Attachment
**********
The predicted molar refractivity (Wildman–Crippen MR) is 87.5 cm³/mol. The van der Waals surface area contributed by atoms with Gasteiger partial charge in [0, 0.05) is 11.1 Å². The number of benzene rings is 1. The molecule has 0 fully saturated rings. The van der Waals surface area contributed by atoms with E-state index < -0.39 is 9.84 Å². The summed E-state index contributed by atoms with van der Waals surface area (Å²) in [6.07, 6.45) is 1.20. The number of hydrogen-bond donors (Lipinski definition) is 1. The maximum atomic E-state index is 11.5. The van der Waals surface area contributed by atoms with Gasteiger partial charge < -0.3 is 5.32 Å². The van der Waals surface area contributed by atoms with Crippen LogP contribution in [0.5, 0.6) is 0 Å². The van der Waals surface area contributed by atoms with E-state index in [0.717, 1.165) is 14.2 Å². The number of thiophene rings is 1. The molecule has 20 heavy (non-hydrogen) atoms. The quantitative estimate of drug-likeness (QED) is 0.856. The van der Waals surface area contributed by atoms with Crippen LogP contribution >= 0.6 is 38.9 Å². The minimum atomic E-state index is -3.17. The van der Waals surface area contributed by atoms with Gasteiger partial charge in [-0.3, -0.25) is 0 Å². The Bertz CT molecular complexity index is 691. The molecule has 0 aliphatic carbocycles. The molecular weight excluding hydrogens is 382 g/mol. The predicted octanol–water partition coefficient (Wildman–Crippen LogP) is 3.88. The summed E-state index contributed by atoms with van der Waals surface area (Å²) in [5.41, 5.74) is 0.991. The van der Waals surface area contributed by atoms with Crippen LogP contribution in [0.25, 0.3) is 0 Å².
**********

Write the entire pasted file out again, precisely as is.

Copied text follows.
The predicted molar refractivity (Wildman–Crippen MR) is 87.5 cm³/mol. The van der Waals surface area contributed by atoms with Gasteiger partial charge in [0, 0.05) is 11.1 Å². The number of benzene rings is 1. The molecule has 0 fully saturated rings. The van der Waals surface area contributed by atoms with E-state index < -0.39 is 9.84 Å². The summed E-state index contributed by atoms with van der Waals surface area (Å²) in [6.07, 6.45) is 1.20. The number of hydrogen-bond donors (Lipinski definition) is 1. The maximum atomic E-state index is 11.5. The van der Waals surface area contributed by atoms with Gasteiger partial charge < -0.3 is 5.32 Å². The van der Waals surface area contributed by atoms with Crippen LogP contribution in [0.5, 0.6) is 0 Å². The van der Waals surface area contributed by atoms with E-state index in [0.717, 1.165) is 14.2 Å². The number of thiophene rings is 1. The molecule has 20 heavy (non-hydrogen) atoms. The quantitative estimate of drug-likeness (QED) is 0.856. The van der Waals surface area contributed by atoms with Crippen LogP contribution >= 0.6 is 38.9 Å². The minimum atomic E-state index is -3.17. The van der Waals surface area contributed by atoms with Gasteiger partial charge in [-0.3, -0.25) is 0 Å². The Bertz CT molecular complexity index is 691. The molecule has 0 aliphatic carbocycles. The molecular weight excluding hydrogens is 382 g/mol. The predicted octanol–water partition coefficient (Wildman–Crippen LogP) is 3.88. The summed E-state index contributed by atoms with van der Waals surface area (Å²) in [5.41, 5.74) is 0.991. The van der Waals surface area contributed by atoms with Crippen LogP contribution in [0.25, 0.3) is 0 Å².